France '98 veteran Whitmore feels 'fan-atical' love in JapanSunday, June 20, 2021
BY SEAN A WILLIAMS
BELIEVE it or not, Jamaica Head Coach Theodore “Tappa” Whitmore enjoys almost godlike status in Japan. You read right, Japan.
Whitmore himself had no idea he was so revered in the East Asian country until a recent visit with the Reggae Boyz for a two-match friendly series against Serbia and the Japan Under-24 outfit.
Even though the Boyz were in a biosecure bubble on the two-week trip and were inaccessible to the Japanese public for the duration, that did not deter fans craving the precious autograph or photo op.
But these fans were not after the signature of players, some of whom were high-profile ones from England, instead they wanted a 'priceless' moment with Whitmore, the former midfield maestro.
It's ironic that the Japanese would be so interested in the Jamaica coach and France '98 World Cup veteran, especially since he was the one who scored two sublime goals to defeat Japan 2-1 in the final group game.
Whitmore, in the 39th and 54th minutes, gave the Boyz an auspicious 2-0 lead, scoring with each foot. Japan got a rallying goal in the 75th minute courtesy of Masashi Nakayama.
It's a result that would stand out in the memory of both Jamaicans and Japanese — for it was Jamaica's only win in their first-ever World Cup and it was Japan's closest sniff of a victory. They, too, were making their debut.
In the normal scheme of things the Japanese should hate the very mention of Whitmore's name, but in a weird way, they kneel before him.
In Japan recently many citizens were desirous to get a piece of the retired ball magician, but no two as determined as Kei Takahashi and Funai Hirotake.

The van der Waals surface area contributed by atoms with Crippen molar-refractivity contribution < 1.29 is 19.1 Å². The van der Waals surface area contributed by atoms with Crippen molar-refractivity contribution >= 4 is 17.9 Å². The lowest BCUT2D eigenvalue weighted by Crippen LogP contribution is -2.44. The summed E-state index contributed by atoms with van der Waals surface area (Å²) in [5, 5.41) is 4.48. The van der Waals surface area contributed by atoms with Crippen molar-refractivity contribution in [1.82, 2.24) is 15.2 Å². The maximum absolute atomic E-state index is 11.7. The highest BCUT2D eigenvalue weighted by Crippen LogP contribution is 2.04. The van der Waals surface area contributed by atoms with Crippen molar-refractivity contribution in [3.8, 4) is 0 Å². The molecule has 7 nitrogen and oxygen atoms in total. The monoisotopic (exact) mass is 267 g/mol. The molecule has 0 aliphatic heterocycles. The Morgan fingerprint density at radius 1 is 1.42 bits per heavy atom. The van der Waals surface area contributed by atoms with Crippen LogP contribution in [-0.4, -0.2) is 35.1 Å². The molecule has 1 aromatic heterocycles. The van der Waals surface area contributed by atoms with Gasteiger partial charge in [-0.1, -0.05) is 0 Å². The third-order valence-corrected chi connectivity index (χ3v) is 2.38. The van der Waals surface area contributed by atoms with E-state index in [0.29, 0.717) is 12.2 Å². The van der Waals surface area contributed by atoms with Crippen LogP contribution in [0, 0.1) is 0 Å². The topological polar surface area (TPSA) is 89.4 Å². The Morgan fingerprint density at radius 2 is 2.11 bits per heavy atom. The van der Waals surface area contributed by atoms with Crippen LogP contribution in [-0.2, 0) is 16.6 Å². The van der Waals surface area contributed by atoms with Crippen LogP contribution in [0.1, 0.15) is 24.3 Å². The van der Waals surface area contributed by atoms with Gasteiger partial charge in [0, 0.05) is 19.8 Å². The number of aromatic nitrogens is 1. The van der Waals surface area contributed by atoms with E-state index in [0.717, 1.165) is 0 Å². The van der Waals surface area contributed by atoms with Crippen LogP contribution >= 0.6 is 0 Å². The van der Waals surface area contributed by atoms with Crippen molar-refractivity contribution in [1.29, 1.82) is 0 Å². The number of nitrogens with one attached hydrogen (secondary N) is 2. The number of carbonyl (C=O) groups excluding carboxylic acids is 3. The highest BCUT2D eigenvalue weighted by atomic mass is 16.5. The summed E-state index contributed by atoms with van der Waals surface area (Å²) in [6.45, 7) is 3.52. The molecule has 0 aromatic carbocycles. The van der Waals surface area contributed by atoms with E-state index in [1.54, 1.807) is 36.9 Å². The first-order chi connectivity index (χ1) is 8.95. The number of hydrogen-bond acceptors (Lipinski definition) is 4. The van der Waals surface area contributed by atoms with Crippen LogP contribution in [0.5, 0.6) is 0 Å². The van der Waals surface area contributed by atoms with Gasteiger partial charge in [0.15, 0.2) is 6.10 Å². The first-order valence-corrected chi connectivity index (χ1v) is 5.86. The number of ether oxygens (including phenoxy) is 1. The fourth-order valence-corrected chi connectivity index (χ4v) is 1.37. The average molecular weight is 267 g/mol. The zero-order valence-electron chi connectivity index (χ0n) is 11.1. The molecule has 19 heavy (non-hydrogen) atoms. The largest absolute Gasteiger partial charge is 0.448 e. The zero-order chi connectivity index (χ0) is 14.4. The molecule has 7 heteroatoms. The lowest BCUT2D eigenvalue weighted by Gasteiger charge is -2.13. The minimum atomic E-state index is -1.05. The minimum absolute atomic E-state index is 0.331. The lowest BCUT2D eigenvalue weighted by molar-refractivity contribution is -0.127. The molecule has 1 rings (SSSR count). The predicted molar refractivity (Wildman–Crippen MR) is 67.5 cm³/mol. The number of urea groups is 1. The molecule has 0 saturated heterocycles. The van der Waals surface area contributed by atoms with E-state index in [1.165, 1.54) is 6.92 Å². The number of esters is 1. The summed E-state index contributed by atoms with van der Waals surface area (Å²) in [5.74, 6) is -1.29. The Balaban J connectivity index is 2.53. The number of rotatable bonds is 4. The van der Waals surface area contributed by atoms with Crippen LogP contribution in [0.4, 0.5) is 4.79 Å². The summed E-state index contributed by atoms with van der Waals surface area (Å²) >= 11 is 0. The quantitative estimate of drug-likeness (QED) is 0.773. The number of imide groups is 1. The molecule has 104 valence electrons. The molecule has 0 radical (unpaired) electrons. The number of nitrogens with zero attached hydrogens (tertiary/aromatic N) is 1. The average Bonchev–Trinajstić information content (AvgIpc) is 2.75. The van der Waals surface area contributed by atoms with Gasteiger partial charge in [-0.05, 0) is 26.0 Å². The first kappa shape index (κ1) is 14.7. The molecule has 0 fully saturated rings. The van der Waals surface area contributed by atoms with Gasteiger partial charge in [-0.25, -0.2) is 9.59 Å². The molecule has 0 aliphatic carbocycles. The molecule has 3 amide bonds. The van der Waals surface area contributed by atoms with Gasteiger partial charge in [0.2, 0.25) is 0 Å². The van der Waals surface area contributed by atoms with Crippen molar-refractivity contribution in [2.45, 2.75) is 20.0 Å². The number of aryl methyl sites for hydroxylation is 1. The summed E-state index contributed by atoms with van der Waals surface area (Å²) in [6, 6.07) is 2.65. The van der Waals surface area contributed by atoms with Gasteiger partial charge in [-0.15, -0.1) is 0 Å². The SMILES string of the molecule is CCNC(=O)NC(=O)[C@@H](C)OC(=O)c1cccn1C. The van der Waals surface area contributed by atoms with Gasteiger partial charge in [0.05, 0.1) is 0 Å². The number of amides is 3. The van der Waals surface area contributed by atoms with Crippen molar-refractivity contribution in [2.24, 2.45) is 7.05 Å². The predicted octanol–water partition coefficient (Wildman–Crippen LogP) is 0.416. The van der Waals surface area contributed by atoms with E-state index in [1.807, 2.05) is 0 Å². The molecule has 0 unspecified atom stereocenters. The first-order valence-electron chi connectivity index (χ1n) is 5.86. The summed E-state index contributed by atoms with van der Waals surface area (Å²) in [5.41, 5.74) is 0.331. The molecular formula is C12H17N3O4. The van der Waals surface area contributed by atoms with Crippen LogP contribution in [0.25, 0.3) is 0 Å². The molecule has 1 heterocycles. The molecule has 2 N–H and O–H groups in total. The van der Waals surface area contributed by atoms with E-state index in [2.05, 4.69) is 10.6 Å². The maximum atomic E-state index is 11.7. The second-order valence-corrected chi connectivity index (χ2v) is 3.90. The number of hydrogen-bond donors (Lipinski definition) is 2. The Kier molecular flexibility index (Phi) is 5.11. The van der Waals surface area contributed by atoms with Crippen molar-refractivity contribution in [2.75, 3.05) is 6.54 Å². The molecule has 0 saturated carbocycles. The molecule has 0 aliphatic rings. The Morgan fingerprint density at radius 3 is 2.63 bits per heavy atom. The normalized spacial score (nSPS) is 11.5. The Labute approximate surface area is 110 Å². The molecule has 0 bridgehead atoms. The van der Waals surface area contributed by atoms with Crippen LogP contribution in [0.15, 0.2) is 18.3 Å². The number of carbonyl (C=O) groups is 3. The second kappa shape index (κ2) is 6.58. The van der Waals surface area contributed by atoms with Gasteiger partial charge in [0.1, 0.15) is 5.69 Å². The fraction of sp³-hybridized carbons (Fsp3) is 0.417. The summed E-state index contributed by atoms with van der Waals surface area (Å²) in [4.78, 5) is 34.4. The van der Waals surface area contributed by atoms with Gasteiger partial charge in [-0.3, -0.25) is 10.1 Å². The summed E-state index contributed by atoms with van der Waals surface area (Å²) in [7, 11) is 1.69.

The pair had stalked the Jamaican contingent from the moment it arrived in Tokyo on Monday, May 31, until they left on Sunday, June 13.
When the Jamaicans flew to Osaka two days later, Takahashi and Hirotake arrived ahead of the group. When the Boyz arrived in Nagoya after a couple of hours by bus, the Japanese were at the hotel. They even checked in.
They seemed to know the Boyz' itinerary in detail because they were able to stay one step ahead.
Takahashi and Hirotake attended every training session, sporting a replica of the shirt that Whitmore had worn at the World Cup — the famous number 11 and the player's name emblazoned across the back.
All the Japanese fans wanted was Whitmore's autograph, but they were prevented from getting close to the Jamaicans due to the strict protocols associated with the COVID-19 bubble.
On arrival back from each training session, there they were again. The tenacity displayed by the Japanese men was frightening as it was admirable.
But Japanese are officious and strict people, it doesn't matter how much members of the Jamaican delegation begged for a 'bly' to grant the wish of Takahashi and Hirotake, the response was the same: No way!
At times, the Japanese would try to breach security cordon to get close to Whitmore, but each time they were barred. But at no time, even though the duo was pushy on occasion, did the situations ever get physical.